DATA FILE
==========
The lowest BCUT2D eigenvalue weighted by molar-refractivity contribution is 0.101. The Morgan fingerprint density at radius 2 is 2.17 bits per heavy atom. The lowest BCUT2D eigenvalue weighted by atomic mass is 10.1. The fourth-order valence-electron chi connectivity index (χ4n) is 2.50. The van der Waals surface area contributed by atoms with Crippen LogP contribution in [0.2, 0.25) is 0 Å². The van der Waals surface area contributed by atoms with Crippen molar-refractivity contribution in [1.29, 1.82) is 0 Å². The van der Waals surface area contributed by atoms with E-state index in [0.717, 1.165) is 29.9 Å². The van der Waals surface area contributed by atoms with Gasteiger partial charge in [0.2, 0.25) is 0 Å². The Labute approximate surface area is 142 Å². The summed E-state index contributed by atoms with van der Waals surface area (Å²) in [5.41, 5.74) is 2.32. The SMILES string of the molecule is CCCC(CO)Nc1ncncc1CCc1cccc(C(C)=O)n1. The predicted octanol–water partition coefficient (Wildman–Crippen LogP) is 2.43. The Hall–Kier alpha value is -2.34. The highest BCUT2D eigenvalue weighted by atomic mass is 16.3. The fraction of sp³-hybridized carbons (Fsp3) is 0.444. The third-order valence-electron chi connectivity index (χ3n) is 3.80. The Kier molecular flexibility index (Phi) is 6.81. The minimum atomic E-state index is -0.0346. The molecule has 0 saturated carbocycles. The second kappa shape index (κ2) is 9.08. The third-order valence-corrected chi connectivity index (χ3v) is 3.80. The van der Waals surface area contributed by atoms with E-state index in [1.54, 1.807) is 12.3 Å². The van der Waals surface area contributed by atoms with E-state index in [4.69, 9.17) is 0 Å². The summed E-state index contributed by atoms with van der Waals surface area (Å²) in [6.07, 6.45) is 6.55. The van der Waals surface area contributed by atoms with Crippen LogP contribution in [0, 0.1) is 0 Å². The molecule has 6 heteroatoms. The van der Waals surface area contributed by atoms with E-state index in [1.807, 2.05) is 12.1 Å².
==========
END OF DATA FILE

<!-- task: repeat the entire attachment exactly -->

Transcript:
The lowest BCUT2D eigenvalue weighted by molar-refractivity contribution is 0.101. The Morgan fingerprint density at radius 2 is 2.17 bits per heavy atom. The lowest BCUT2D eigenvalue weighted by atomic mass is 10.1. The fourth-order valence-electron chi connectivity index (χ4n) is 2.50. The van der Waals surface area contributed by atoms with Crippen LogP contribution in [0.2, 0.25) is 0 Å². The van der Waals surface area contributed by atoms with Crippen molar-refractivity contribution in [1.29, 1.82) is 0 Å². The van der Waals surface area contributed by atoms with E-state index in [0.717, 1.165) is 29.9 Å². The van der Waals surface area contributed by atoms with Gasteiger partial charge in [0.2, 0.25) is 0 Å². The Labute approximate surface area is 142 Å². The summed E-state index contributed by atoms with van der Waals surface area (Å²) in [5.41, 5.74) is 2.32. The SMILES string of the molecule is CCCC(CO)Nc1ncncc1CCc1cccc(C(C)=O)n1. The predicted octanol–water partition coefficient (Wildman–Crippen LogP) is 2.43. The Hall–Kier alpha value is -2.34. The highest BCUT2D eigenvalue weighted by atomic mass is 16.3. The fraction of sp³-hybridized carbons (Fsp3) is 0.444. The third-order valence-electron chi connectivity index (χ3n) is 3.80. The Kier molecular flexibility index (Phi) is 6.81. The minimum atomic E-state index is -0.0346. The molecule has 0 saturated carbocycles. The second kappa shape index (κ2) is 9.08. The third-order valence-corrected chi connectivity index (χ3v) is 3.80. The van der Waals surface area contributed by atoms with E-state index in [1.54, 1.807) is 12.3 Å². The van der Waals surface area contributed by atoms with E-state index in [4.69, 9.17) is 0 Å². The summed E-state index contributed by atoms with van der Waals surface area (Å²) in [6.07, 6.45) is 6.55. The van der Waals surface area contributed by atoms with Crippen LogP contribution in [0, 0.1) is 0 Å². The molecule has 6 heteroatoms. The van der Waals surface area contributed by atoms with E-state index in [1.807, 2.05) is 12.1 Å².